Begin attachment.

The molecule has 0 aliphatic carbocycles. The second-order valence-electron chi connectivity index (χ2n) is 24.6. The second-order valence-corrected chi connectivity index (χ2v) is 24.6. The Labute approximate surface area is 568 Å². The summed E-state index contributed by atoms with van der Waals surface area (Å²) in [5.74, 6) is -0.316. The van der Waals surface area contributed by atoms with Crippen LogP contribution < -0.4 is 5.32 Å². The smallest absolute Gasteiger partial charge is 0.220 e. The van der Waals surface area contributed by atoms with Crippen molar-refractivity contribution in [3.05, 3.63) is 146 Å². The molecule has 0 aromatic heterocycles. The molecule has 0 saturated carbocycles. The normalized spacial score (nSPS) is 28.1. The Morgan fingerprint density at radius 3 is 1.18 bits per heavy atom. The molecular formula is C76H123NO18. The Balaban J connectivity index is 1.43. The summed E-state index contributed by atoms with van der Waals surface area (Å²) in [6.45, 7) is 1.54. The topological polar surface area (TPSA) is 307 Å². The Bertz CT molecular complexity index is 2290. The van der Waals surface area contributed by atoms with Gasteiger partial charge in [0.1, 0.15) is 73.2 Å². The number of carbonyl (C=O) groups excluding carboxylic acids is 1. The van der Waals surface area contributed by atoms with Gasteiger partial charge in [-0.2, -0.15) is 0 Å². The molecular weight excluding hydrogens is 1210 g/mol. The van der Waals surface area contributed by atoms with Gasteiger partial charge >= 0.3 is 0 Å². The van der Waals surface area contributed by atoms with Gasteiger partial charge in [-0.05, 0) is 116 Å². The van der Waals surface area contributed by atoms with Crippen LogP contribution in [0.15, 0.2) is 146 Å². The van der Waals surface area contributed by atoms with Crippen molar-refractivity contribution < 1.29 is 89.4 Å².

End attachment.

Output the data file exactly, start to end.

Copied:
The molecule has 0 aliphatic carbocycles. The second-order valence-electron chi connectivity index (χ2n) is 24.6. The second-order valence-corrected chi connectivity index (χ2v) is 24.6. The Labute approximate surface area is 568 Å². The summed E-state index contributed by atoms with van der Waals surface area (Å²) in [5.74, 6) is -0.316. The van der Waals surface area contributed by atoms with Crippen LogP contribution < -0.4 is 5.32 Å². The smallest absolute Gasteiger partial charge is 0.220 e. The van der Waals surface area contributed by atoms with Crippen molar-refractivity contribution in [3.05, 3.63) is 146 Å². The molecule has 0 aromatic heterocycles. The molecule has 0 saturated carbocycles. The normalized spacial score (nSPS) is 28.1. The Morgan fingerprint density at radius 3 is 1.18 bits per heavy atom. The molecular formula is C76H123NO18. The Balaban J connectivity index is 1.43. The summed E-state index contributed by atoms with van der Waals surface area (Å²) in [6.45, 7) is 1.54. The topological polar surface area (TPSA) is 307 Å². The Bertz CT molecular complexity index is 2290. The van der Waals surface area contributed by atoms with Gasteiger partial charge in [0.1, 0.15) is 73.2 Å². The number of carbonyl (C=O) groups excluding carboxylic acids is 1. The van der Waals surface area contributed by atoms with Gasteiger partial charge in [-0.2, -0.15) is 0 Å². The molecular weight excluding hydrogens is 1210 g/mol. The van der Waals surface area contributed by atoms with Gasteiger partial charge >= 0.3 is 0 Å². The van der Waals surface area contributed by atoms with Gasteiger partial charge in [-0.05, 0) is 116 Å². The van der Waals surface area contributed by atoms with Crippen LogP contribution in [0.15, 0.2) is 146 Å². The van der Waals surface area contributed by atoms with Crippen molar-refractivity contribution < 1.29 is 89.4 Å².